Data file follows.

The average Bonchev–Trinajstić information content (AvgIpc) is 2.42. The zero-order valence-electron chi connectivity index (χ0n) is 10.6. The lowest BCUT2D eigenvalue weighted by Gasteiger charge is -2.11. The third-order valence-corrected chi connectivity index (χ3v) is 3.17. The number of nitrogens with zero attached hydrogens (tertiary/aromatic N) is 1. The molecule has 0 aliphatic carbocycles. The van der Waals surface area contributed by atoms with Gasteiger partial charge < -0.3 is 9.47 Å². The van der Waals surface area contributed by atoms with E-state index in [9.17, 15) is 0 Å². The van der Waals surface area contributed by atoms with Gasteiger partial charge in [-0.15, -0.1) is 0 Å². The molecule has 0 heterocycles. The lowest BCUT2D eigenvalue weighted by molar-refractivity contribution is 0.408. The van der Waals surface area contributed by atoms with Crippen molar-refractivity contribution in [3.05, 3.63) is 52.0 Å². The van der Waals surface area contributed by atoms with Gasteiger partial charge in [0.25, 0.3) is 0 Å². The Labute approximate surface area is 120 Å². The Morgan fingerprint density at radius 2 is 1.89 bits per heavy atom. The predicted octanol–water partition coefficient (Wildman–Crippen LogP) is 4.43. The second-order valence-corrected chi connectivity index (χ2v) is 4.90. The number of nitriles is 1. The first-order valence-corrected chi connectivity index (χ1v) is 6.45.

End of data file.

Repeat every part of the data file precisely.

The average Bonchev–Trinajstić information content (AvgIpc) is 2.42. The zero-order valence-electron chi connectivity index (χ0n) is 10.6. The lowest BCUT2D eigenvalue weighted by Gasteiger charge is -2.11. The third-order valence-corrected chi connectivity index (χ3v) is 3.17. The number of nitrogens with zero attached hydrogens (tertiary/aromatic N) is 1. The molecule has 0 aliphatic carbocycles. The van der Waals surface area contributed by atoms with Gasteiger partial charge < -0.3 is 9.47 Å². The van der Waals surface area contributed by atoms with E-state index in [9.17, 15) is 0 Å². The van der Waals surface area contributed by atoms with Gasteiger partial charge in [-0.15, -0.1) is 0 Å². The molecule has 0 heterocycles. The lowest BCUT2D eigenvalue weighted by molar-refractivity contribution is 0.408. The van der Waals surface area contributed by atoms with Crippen molar-refractivity contribution in [3.05, 3.63) is 52.0 Å². The van der Waals surface area contributed by atoms with Gasteiger partial charge in [0.25, 0.3) is 0 Å². The Labute approximate surface area is 120 Å². The Morgan fingerprint density at radius 2 is 1.89 bits per heavy atom. The predicted octanol–water partition coefficient (Wildman–Crippen LogP) is 4.43. The second-order valence-corrected chi connectivity index (χ2v) is 4.90. The number of nitriles is 1. The first-order valence-corrected chi connectivity index (χ1v) is 6.45.